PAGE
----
Shandaken over the tax cap again

On October 1, the Shandaken town board approved a preliminary 2019 budget that will entail exceeding the state-imposed tax cap for the second year in a row, due primarily to salary increases and projected hikes in health care and retirement costs. The budget is slated to go up by $200,000, or 3.5 percent, to $5,920,605, with a 4.73 percent tax increase.

Still to come before final approval is a special meeting and public hearing at 1 p.m. Monday, October 15, on adopting a law to allow the town to exceed the tax cap. Then a public hearing on the budget is scheduled for 6:30 p.m. Wednesday, November 7, immediately preceding the next town board meeting. Final adoption of the budget will follow. Note that the meeting will take place the day after Election Day.

Supervisor Rob Stanley said most of the salary changes come from the state’s incremental minimum wage increase, which goes up by 70 cents per hour to $11.10 as of January 1, on the way to a statewide rate of $15 by 2022. A few elected officials — supervisor, town clerk, and assessor chair — will see an increase of about two percent, or $750 to $1000 per year. Retirement and health care costs are projected to rise 10 percent and almost five percent, respectively.


The ambulance department is the source of the largest amount of salary increase, in hope of attracting professionals to the department by making the town competitive with higher-paying neighboring communities. An expense of up to $60,000 will be required to replace heart monitor equipment, which is outdated and will not be able to be serviced after next fall. Ambulance chief Brendan Whalen is researching leasing and other options to minimize the cost.

The Morton Library in Pine Hill is asking for a $20,000 increase. The Shandaken Historical Museum has requested more than the currently designated $6000 increase to make repairs to the building and add hours for the director, who has been responding to more inquiries of late.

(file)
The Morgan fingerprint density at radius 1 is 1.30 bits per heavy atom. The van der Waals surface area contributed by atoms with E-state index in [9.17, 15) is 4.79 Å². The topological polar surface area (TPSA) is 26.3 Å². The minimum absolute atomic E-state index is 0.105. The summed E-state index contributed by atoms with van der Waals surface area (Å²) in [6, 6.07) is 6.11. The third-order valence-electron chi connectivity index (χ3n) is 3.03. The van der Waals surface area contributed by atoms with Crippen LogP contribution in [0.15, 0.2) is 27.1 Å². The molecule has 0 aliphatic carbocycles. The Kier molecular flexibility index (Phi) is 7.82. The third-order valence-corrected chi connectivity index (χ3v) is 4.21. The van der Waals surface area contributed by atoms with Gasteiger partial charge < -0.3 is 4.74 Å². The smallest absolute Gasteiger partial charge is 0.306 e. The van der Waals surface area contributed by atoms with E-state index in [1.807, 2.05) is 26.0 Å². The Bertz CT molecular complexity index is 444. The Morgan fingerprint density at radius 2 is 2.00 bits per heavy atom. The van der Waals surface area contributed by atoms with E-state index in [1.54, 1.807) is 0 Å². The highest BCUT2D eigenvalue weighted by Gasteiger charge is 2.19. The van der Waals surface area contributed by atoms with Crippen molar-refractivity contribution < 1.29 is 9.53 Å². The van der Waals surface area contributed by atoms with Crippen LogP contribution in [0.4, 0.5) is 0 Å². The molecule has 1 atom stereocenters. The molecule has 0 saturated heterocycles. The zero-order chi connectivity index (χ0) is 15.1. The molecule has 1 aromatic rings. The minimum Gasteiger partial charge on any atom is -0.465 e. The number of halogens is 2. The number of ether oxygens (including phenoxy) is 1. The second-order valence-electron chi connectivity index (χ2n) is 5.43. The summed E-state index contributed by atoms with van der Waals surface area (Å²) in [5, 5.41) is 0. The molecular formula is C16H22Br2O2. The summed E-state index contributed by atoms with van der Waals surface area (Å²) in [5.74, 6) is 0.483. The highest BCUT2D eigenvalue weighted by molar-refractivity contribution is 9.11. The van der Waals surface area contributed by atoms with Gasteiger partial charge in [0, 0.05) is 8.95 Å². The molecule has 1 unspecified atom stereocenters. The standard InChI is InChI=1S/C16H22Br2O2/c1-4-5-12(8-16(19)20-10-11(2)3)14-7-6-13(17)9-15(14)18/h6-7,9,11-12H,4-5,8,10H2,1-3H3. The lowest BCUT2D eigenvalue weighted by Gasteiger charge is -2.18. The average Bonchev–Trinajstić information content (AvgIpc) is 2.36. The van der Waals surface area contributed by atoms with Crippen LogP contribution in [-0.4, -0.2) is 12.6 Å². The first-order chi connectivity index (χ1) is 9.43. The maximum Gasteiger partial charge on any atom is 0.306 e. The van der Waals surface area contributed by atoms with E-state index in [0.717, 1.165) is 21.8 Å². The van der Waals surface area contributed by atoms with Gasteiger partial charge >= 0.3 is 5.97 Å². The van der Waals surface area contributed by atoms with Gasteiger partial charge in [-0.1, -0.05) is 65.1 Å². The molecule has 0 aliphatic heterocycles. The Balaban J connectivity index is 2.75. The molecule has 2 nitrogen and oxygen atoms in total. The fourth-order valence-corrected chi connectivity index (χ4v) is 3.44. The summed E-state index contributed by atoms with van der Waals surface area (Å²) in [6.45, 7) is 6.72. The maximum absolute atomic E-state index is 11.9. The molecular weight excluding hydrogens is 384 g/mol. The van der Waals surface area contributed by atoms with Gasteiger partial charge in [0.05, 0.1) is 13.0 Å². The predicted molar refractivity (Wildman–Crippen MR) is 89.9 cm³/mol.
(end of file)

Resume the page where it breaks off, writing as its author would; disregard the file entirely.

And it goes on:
The highway department is awaiting reimbursement from FEMA for repair projects, with payments delayed due to recent natural disasters. To ensure adequate highway funds, the town will reduce use of the fund balance by $25,000, requiring the shortfall to be made up by taxes. The department anticipates updating its aging fleet by replacing one truck per year.

The Phoenicia Water District budget will go up by $2100 due to personnel-related costs, but usage rates will not increase. The town’s three fire districts are requesting hikes of two to 2.63 percent. Lighting districts will remain unchanged, and the Pine Hill Water District is still reviewing budget needs.

In other business:

  • The town board voted unanimously to accept a compromise settlement on an assessment challenge by Kaatskill Development Holdings for the Emerson Inn property in Mount Pleasant. Stanley said the resulting reduction in the assessment is minimal and will save the town legal fees it would incur while going to litigation over the disagreement.
  • Ulster County legislator Kathy Nolan reported to the board that a committee of the legislature is considering bills that would require certification for electricians and contractors working within the county. She said she is not opposed to the electrician measure, while arguing to keep licensing fees as low as the lowest rates of neighboring counties with similar requirements.
  • The contractor bill is lingering in committee while members debate what services should be included under the term “contractor.” Nolan is waiting to see the specifics that emerge before taking a stand on the proposal. Licensing is being considered in response to complaints that some contractors have failed to complete jobs after being paid.